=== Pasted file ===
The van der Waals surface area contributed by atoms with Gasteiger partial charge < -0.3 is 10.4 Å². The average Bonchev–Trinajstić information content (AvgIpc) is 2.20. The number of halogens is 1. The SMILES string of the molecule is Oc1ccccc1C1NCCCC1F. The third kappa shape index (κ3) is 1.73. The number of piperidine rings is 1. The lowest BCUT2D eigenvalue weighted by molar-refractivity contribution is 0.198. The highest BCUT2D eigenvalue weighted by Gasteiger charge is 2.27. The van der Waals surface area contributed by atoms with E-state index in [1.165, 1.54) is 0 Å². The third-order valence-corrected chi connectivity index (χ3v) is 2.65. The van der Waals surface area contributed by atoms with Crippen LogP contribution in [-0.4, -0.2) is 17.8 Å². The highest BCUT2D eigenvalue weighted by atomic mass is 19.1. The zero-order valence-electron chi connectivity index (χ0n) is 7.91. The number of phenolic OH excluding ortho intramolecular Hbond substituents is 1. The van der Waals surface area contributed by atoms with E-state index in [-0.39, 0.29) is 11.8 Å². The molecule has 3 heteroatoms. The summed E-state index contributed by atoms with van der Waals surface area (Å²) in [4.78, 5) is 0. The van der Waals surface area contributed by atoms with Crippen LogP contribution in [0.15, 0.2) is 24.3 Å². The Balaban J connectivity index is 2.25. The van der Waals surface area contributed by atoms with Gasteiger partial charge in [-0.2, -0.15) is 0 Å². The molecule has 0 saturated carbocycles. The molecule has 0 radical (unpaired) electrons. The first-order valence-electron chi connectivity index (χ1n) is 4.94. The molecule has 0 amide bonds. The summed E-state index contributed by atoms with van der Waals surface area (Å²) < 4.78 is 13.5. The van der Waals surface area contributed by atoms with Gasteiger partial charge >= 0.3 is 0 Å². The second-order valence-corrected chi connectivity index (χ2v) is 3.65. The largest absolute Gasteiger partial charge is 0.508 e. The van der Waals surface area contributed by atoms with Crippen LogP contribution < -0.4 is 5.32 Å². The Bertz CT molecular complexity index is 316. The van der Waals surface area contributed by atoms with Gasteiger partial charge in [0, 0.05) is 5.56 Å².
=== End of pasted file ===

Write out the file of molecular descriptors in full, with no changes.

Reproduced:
The van der Waals surface area contributed by atoms with Gasteiger partial charge < -0.3 is 10.4 Å². The average Bonchev–Trinajstić information content (AvgIpc) is 2.20. The number of halogens is 1. The SMILES string of the molecule is Oc1ccccc1C1NCCCC1F. The third kappa shape index (κ3) is 1.73. The number of piperidine rings is 1. The lowest BCUT2D eigenvalue weighted by molar-refractivity contribution is 0.198. The highest BCUT2D eigenvalue weighted by Gasteiger charge is 2.27. The van der Waals surface area contributed by atoms with E-state index in [1.165, 1.54) is 0 Å². The third-order valence-corrected chi connectivity index (χ3v) is 2.65. The van der Waals surface area contributed by atoms with Crippen LogP contribution in [-0.4, -0.2) is 17.8 Å². The highest BCUT2D eigenvalue weighted by atomic mass is 19.1. The zero-order valence-electron chi connectivity index (χ0n) is 7.91. The number of phenolic OH excluding ortho intramolecular Hbond substituents is 1. The van der Waals surface area contributed by atoms with E-state index in [-0.39, 0.29) is 11.8 Å². The molecule has 3 heteroatoms. The summed E-state index contributed by atoms with van der Waals surface area (Å²) in [4.78, 5) is 0. The van der Waals surface area contributed by atoms with Crippen LogP contribution in [0.15, 0.2) is 24.3 Å². The Balaban J connectivity index is 2.25. The van der Waals surface area contributed by atoms with Gasteiger partial charge in [-0.2, -0.15) is 0 Å². The molecule has 0 saturated carbocycles. The molecule has 0 radical (unpaired) electrons. The first-order valence-electron chi connectivity index (χ1n) is 4.94. The molecule has 0 amide bonds. The summed E-state index contributed by atoms with van der Waals surface area (Å²) < 4.78 is 13.5. The van der Waals surface area contributed by atoms with Gasteiger partial charge >= 0.3 is 0 Å². The second-order valence-corrected chi connectivity index (χ2v) is 3.65. The largest absolute Gasteiger partial charge is 0.508 e. The van der Waals surface area contributed by atoms with Crippen LogP contribution < -0.4 is 5.32 Å². The Bertz CT molecular complexity index is 316. The van der Waals surface area contributed by atoms with Gasteiger partial charge in [0, 0.05) is 5.56 Å².